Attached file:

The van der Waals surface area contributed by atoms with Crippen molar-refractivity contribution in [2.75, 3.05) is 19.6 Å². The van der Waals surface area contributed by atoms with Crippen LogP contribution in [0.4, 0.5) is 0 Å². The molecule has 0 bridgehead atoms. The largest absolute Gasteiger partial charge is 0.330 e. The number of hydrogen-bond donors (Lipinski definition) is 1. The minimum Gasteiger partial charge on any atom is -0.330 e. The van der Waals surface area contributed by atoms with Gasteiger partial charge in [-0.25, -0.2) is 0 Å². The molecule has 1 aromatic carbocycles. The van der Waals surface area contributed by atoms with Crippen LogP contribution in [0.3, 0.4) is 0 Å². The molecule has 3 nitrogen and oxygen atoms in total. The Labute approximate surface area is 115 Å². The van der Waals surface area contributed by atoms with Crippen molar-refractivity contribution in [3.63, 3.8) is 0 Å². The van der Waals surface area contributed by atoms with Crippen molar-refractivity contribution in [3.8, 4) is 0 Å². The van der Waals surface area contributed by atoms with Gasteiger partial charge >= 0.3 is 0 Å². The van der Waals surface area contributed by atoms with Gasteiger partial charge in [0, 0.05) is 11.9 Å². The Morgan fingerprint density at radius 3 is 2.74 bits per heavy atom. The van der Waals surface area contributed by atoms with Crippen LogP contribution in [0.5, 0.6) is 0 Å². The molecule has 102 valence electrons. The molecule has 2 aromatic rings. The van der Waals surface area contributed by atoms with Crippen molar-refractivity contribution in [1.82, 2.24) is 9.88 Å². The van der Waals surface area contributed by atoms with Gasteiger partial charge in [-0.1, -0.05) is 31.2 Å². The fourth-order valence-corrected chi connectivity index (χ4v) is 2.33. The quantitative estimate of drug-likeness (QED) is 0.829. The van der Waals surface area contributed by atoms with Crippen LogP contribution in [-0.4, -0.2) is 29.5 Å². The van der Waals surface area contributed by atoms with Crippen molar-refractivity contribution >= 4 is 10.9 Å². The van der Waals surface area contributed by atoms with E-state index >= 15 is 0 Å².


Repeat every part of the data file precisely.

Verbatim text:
The van der Waals surface area contributed by atoms with Crippen molar-refractivity contribution in [2.75, 3.05) is 19.6 Å². The van der Waals surface area contributed by atoms with Crippen LogP contribution in [0.4, 0.5) is 0 Å². The molecule has 0 bridgehead atoms. The largest absolute Gasteiger partial charge is 0.330 e. The number of hydrogen-bond donors (Lipinski definition) is 1. The minimum Gasteiger partial charge on any atom is -0.330 e. The van der Waals surface area contributed by atoms with Gasteiger partial charge in [-0.25, -0.2) is 0 Å². The molecule has 1 aromatic carbocycles. The van der Waals surface area contributed by atoms with Crippen LogP contribution in [0.3, 0.4) is 0 Å². The molecule has 3 nitrogen and oxygen atoms in total. The Labute approximate surface area is 115 Å². The van der Waals surface area contributed by atoms with Crippen molar-refractivity contribution in [3.63, 3.8) is 0 Å². The van der Waals surface area contributed by atoms with Crippen molar-refractivity contribution in [3.8, 4) is 0 Å². The van der Waals surface area contributed by atoms with Gasteiger partial charge >= 0.3 is 0 Å². The van der Waals surface area contributed by atoms with Gasteiger partial charge in [0, 0.05) is 11.9 Å². The Morgan fingerprint density at radius 3 is 2.74 bits per heavy atom. The van der Waals surface area contributed by atoms with Crippen LogP contribution in [0.5, 0.6) is 0 Å². The molecule has 102 valence electrons. The molecule has 2 aromatic rings. The van der Waals surface area contributed by atoms with Crippen molar-refractivity contribution in [1.82, 2.24) is 9.88 Å². The van der Waals surface area contributed by atoms with Gasteiger partial charge in [-0.1, -0.05) is 31.2 Å². The fourth-order valence-corrected chi connectivity index (χ4v) is 2.33. The quantitative estimate of drug-likeness (QED) is 0.829. The van der Waals surface area contributed by atoms with Crippen LogP contribution in [-0.4, -0.2) is 29.5 Å². The van der Waals surface area contributed by atoms with Crippen molar-refractivity contribution >= 4 is 10.9 Å². The van der Waals surface area contributed by atoms with E-state index >= 15 is 0 Å².